Be that as it may, there’s also something in this song that’s more than the Theory of Just Desserts! It’s a very human thing to suffer, and to not understand the why of it. Sometimes life is just really, really hard. Sometimes we experience or witness grievous, senseless loss—times when “Don’t worry, be happy!” just isn’t a perceivable option. Indeed, the world we have created is full of senseless loss, violence, unimaginable yet very real suffering. In our limited human existence, perhaps we can’t always know or understand the Why and Wherefore of it all. In the religious world view that sparked this gospel song— “now” might not be the time for knowing. But someday, in that other world “up yonder” when God reveals His glory, we’ll understand it all, by and by.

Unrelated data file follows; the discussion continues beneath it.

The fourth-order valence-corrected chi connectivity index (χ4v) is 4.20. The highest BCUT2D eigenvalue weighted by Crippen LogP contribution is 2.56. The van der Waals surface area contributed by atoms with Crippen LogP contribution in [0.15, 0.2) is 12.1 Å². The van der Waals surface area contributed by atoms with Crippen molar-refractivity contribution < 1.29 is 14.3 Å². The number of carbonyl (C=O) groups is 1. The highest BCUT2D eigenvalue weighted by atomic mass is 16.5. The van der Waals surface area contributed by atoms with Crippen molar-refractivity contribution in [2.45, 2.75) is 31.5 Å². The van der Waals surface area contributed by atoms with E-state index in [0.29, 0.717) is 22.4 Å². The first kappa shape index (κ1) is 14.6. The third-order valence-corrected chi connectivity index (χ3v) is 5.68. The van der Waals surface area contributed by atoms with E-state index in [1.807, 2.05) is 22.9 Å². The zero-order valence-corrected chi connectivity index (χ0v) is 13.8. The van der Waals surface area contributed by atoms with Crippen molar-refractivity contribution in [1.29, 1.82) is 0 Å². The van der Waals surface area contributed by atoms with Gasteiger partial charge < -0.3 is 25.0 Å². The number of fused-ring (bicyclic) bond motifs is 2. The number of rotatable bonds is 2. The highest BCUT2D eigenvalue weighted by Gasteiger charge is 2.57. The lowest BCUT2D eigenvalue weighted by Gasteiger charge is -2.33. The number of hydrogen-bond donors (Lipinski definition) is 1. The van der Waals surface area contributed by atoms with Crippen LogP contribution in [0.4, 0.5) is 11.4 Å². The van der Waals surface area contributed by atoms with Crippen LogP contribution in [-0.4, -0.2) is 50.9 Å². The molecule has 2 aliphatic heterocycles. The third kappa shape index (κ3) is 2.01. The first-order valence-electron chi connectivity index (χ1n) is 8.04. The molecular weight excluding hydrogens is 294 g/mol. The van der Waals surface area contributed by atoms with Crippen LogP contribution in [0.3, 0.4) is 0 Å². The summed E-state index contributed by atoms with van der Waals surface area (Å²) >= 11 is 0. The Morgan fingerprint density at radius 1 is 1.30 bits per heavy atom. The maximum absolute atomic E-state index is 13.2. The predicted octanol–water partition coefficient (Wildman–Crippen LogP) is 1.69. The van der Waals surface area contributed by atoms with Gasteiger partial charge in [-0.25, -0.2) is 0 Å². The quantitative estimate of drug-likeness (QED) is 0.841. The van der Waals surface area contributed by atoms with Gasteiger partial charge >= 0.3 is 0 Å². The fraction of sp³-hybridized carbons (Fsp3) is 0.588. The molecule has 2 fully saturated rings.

Now I’m not big on “pie in the sky” theology. But I AM big on the idea of surrender as a spiritual practice. In my own experience, I can say for certain that I do not always understand the why of things when life gets hard, in those between-a-rock-and-a-hard-place moments. It’s altogether too easy to cast blame and aspersions—even upon ourselves—when we feel bad. It’s too easy to feel unworthy of love and care and support—even of God’s love—when things aren’t how we think they should be.